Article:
Rather than stuffing your food waste into the nearest public bin at the park, you can do your bit for Mother Nature by taking it home with you and composting it.

Food waste that is disposed in general waste bins goes to landfills or incinerators and emits powerful greenhouse gases such as methane and CO2. 

But when food waste is composted at home and collected by the council, it’s often mixed with garden waste and heated before eventually being used as soil conditioner.

Another process uses microorganisms in enclosed systems to break down the food and collect the released methane, which is converted into biogas and used to generate electricity.

However, a recent study suggests you should be wary of putting your food waste in a compost bag, as these do not necessarily break down along with the food. 

Reusable crockery 

For decades, a stalwart of the British picnic has been single-use paper plates and plastic cutlery – but these are notoriously bad for the environment. 

This waste takes years to break down in landfill and can pollute the environment or end up entering our waterways and the oceans

An easy alternative is packing your dining room crockery in the picnic basket, going ‘plate free’, or even just taking reusable plastic picnic sets that you can take home and wash afterwards. 

Millions of Brits will be glued to the big screens on Saturday when King Charles III is coronated at Westminster Abbey

Millions of Brits will be glued to the big screens on Saturday when King Charles III is coronated at Westminster Abbey

Due to their blight on our planet, single-use plastic plates, trays and cutlery will be banned from October, the British Government has already announced. 

However, the ban will not apply to plates, trays, and bowls used as packaging in what the Department for the Environment called ‘shelf-ready pre-packaged food items’.

Reusable bunting

Reusable bunting provides a much more environmentally friendly option than inflatable balloons, which are used once before being binned.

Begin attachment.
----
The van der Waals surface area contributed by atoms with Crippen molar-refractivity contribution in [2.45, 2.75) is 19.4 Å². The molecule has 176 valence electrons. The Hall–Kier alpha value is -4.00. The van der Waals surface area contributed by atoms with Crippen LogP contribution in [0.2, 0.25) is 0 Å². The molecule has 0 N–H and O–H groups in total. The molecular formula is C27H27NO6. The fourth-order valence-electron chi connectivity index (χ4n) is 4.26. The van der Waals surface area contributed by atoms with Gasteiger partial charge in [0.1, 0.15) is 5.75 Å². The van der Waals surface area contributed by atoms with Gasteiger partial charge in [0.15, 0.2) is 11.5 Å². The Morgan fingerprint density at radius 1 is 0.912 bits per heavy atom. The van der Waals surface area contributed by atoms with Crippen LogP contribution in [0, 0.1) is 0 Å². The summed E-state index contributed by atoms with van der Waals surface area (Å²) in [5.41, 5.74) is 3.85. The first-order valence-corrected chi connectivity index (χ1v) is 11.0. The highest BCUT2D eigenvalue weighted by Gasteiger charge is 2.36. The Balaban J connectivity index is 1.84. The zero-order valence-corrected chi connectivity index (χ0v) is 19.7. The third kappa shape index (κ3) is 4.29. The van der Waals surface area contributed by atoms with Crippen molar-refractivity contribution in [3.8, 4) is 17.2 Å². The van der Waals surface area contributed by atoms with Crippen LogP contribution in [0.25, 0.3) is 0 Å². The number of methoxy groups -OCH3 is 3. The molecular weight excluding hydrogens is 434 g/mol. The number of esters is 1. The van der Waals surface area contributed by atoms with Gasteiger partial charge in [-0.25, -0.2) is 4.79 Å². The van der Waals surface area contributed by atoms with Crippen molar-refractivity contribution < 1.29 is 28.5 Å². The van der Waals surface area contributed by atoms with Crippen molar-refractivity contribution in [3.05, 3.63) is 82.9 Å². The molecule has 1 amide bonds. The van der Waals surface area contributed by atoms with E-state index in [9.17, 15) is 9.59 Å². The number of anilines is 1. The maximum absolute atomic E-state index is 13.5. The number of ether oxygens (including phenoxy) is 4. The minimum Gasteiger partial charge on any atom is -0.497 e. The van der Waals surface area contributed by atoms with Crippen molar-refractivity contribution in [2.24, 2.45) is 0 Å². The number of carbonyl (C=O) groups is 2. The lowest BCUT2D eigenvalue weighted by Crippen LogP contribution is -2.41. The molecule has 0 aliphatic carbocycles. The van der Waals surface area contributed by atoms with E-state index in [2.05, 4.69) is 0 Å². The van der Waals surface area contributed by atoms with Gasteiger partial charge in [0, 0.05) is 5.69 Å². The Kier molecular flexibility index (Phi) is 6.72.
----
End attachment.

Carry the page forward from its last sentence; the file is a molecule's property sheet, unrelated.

Even if disposed of correctly, single-use plastic balloon sticks may end up in incineration which generates carbon emissions, the Government warns – but their effects can be felt even more widely.  

Opt for reusable decorations rather than single-use balloons if you want to help the environment (file photo)

Opt for reusable decorations rather than single-use balloons if you want to help the environment (file photo)

Research conducted by Australia’s research agency CSIRO has found balloons to be in the top three most harmful pollutants threatening marine wildlife in particular. 

Shocking photos have shown how harmful they can be for birds and marine life who can mistake them for food. 

Walk to events

Lastly, you can reduce your carbon footprint by simply walking or cycling to your local Coronation event instead of taking the bus or car. 

This is because the vast majority of vehicles on the UK’s roads right now burn petrol or diesel – meaning they belch out carbon emissions. 

Electric vehicles in comparison are low emissions, but they only make up a small percentage of the vehicles on the roads. 

The Government is banning the sale of petrol and diesel cars from 2030, in a bid to eliminate greenhouse gas emissions and achieve its net-zero emissions target by 2050.

Explained: the UK’s net zero emissions target 

A target set by the government in June 2019 will require the UK to bring all greenhouse gas emissions to net zero by 2050. 

Former Prime Minister Theresa May had announced the target, saying the plans were ambitious but crucial for protecting the planet for future generations.

The move will require huge changes such as more renewable electricity generation, phasing out new petrol and diesel cars by at least 2035 and a 20 per cent cut in beef and lamb consumption. 

‘The UK kick-started the Industrial Revolution, which was responsible for economic growth across the globe but also for increasing emissions,’ said said Energy and Clean Growth Minister Chris Skidmore at the time.

‘We’re leading the world yet again in becoming the first major economy to pass new laws to reduce emissions to net zero by 2050 while remaining committed to growing the economy – putting clean growth at the heart of our modern Industrial Strategy.’    

Net zero means any emissions would be balanced by schemes to offset an equivalent amount of greenhouse gases from the atmosphere, such as planting trees or using technology like carbon capture and storage.